For individual users, there are both benefits and drawbacks in Bitcoin, depending on the payment situation. The benefits mainly relate to anonymity/integrity, convenience, rapidity and costs. The drawbacks mainly relate to the lack of any kind of protection for users. In certain situations the benefits can outweigh the drawbacks, and vice versa in other situations. Normally, the benefits should weigh heavier in situations in which there are no simple, cost-efficient traditional payment services.
Bitcoin Protects user Identity
The stated purpose of Bitcoin is to enable anonymous payments online and make them independent of governments, banks and other institutions. So, for users, the benefit of Bitcoin is that the network in which payments are mediated is global, and that certain payments that were not previously made for integrity reasons can now be made, both locally and globally.
If a payment on a website is reduced to the push of a button instead of requiring entering a volume of payment information such as card numbers, etc. the time(cost) of the paying party for a payment is reduced. The risk of fraud can also be perceived as lower unless card numbers or account numbers need to be disclosed to the recipient. Personal integrity can then also be perceived as higher.
A virtual currency can also allow users to make payments to new groups of recipients that are otherwise hard to reach, especially for payments for which the sender and recipient are in different countries. For some cross-border payments of this kind, Bitcoin can also prove a much cheaper and/or convenient alternative to more traditional payment services.
Bitcoin is Not Regulated by any National Legislation
There is no central Bitcoin issuer because the value units are created automatically in the network. Bitcoin thus does not come under any national legislation, neither is there a body to which any claims can be directed. The payments are also anonymous and as a rule it is not possible to show that a payment was made to a certain recipient.
The exception is if the parties involved know each other’s identities and it is possible to demonstrate who owns a certain wallet. Individual users thus only have a narrow possibility of asserting their rights in the event of a payment going wrong.
A Bitcoin payment differs from a payment in Swedish kronor from a consumer protection perspective due to this very factor – i.e. that the Bitcoin payment is mediated via a global, decentralised network outside of the financial sector. The regulations governing normal payment mediation, such as the Payment Services Act, are not applicable, so neither do consumers have the same protection as in e.g. credit transfers or card payments. In other words, it might be more risky for the paying party to make payments using Bitcoin than using traditional payment services.
Sharp Fluctuations in the Bitcoin Exchange Rate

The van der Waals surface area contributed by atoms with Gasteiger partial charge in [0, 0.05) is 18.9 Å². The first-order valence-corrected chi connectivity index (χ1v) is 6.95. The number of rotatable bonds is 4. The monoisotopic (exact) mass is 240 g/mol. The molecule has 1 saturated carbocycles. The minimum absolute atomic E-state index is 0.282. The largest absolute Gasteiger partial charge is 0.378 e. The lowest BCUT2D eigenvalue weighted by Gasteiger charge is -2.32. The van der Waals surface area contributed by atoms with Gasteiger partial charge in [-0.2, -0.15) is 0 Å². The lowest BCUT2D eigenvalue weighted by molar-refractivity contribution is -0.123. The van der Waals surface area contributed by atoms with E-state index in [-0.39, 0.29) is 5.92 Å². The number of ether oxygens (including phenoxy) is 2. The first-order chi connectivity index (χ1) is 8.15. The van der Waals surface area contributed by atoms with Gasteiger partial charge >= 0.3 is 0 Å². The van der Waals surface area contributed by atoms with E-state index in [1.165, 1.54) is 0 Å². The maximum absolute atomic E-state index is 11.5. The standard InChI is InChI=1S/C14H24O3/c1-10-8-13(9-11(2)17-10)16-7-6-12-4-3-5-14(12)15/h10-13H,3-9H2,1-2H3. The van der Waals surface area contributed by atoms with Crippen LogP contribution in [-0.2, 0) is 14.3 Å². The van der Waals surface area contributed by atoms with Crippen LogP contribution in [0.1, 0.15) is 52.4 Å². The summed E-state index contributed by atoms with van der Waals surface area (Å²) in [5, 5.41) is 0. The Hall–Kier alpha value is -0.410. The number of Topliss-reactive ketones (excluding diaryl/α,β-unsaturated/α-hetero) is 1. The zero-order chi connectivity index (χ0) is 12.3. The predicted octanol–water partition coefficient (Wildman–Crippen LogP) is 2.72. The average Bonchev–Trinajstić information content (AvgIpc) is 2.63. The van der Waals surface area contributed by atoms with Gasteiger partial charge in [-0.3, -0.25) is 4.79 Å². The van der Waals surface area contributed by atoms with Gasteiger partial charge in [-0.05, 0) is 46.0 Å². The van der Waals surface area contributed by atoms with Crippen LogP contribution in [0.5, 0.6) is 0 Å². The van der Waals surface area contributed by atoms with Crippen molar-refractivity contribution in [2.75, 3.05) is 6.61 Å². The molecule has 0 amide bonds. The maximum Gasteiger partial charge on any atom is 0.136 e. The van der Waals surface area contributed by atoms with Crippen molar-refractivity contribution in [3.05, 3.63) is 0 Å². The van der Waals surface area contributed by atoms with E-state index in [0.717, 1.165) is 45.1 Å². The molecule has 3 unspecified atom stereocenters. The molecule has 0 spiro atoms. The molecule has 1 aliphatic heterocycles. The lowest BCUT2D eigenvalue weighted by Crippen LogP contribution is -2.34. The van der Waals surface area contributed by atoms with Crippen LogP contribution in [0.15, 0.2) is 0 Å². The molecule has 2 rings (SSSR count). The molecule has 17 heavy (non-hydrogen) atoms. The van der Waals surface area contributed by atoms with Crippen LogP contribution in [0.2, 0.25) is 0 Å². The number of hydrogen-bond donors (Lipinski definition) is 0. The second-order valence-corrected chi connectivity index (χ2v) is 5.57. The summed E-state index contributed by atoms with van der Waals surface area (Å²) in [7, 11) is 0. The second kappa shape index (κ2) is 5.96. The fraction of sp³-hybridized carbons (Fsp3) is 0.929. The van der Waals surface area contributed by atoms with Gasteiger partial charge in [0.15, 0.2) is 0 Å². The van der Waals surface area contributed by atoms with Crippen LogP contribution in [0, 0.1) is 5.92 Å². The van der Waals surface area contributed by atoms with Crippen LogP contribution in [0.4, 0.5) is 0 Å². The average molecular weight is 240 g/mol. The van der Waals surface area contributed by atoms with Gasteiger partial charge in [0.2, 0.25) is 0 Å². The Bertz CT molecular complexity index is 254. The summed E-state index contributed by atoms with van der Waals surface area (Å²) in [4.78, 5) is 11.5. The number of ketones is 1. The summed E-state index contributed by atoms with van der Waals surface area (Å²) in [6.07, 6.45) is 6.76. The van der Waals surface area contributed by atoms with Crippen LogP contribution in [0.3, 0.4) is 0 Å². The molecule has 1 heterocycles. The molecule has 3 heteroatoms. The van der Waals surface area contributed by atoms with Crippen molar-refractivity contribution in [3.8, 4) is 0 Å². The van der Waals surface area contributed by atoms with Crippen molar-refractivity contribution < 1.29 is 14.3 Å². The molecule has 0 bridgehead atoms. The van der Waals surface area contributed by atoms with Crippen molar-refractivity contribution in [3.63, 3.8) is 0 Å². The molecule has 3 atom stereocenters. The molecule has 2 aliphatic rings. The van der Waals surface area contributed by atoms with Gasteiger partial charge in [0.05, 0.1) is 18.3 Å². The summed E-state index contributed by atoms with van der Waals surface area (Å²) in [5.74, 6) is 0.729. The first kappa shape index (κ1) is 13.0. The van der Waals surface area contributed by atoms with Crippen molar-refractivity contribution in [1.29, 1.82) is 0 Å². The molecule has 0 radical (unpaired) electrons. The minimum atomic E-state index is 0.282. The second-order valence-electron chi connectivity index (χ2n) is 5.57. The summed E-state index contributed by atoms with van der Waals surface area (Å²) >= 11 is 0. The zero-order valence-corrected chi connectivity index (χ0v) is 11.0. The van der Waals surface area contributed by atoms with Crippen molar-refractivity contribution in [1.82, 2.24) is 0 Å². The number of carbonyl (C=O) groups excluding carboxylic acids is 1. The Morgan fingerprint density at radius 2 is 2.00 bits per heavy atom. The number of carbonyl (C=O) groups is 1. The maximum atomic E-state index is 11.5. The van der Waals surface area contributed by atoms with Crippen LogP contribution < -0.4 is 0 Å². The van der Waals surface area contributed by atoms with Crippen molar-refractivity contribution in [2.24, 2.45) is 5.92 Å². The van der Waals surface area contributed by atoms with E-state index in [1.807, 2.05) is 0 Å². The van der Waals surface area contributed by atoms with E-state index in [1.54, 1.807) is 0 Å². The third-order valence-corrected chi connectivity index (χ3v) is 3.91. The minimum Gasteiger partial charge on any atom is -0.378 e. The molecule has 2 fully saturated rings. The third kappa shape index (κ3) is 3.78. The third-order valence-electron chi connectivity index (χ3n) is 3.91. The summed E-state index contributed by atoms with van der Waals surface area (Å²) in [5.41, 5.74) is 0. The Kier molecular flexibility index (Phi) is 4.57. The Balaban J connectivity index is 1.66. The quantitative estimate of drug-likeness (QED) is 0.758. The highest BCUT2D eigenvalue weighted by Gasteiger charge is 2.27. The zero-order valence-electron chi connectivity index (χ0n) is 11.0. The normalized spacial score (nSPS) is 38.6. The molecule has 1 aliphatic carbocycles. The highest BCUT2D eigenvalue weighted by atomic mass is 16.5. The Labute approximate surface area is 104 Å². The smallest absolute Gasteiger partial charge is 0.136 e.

Bitcoin does not represent a claim on another party; rather, its value consists entirely of an expectation that it can be used in future transactions. The value is thus highly sensitive to changes in such expectations.
Depending on the point in time at which somebody buys or receives Bitcoin, major exchange rate gains or losses can be made. Whether this is bad or not depends on the purpose of holding Bitcoins. If it is purely for transaction purposes, the exchange rate risk is considered to be negative because it makes the payment more risky; that is, the sender and recipient of the payment find it more difficult to set prices in BTC. This is perceived as an increased transaction cost.
For the Bitcoin holder, there is also a risk of losing value, either by fraud or accident. This is because the wallet and encryption keys are stored in some type of medium, such as on a hard drive. Should the hard drive be destroyed for some reason, the information would also be lost and hence so too access to the Bitcoin registered in the wallet. Through hacking, an external party can also access the value by initiating a payment to another wallet he controls.
Fraud has occurred, the primary example being that which happened to exchange company Mt Gox, in which several hundred thousand Bitcoins were lost.
In this way, Bitcoins are more like cash than funds in bank accounts. If one loses or inadvertently destroys cash, its monetary value is lost. It can also be stolen. Funds in banks accounts are more protected. If the bank acts negligibly, it is liable to pay compensation. If the customer acts negligibly there is a statutory limit to his liability to pay compensation, and if the bank goes bankrupt there is a state deposit guarantee scheme that protects funds in accounts up to a value equalling EUR 100,000.
This short video will show you the main benefits of Bitcoin.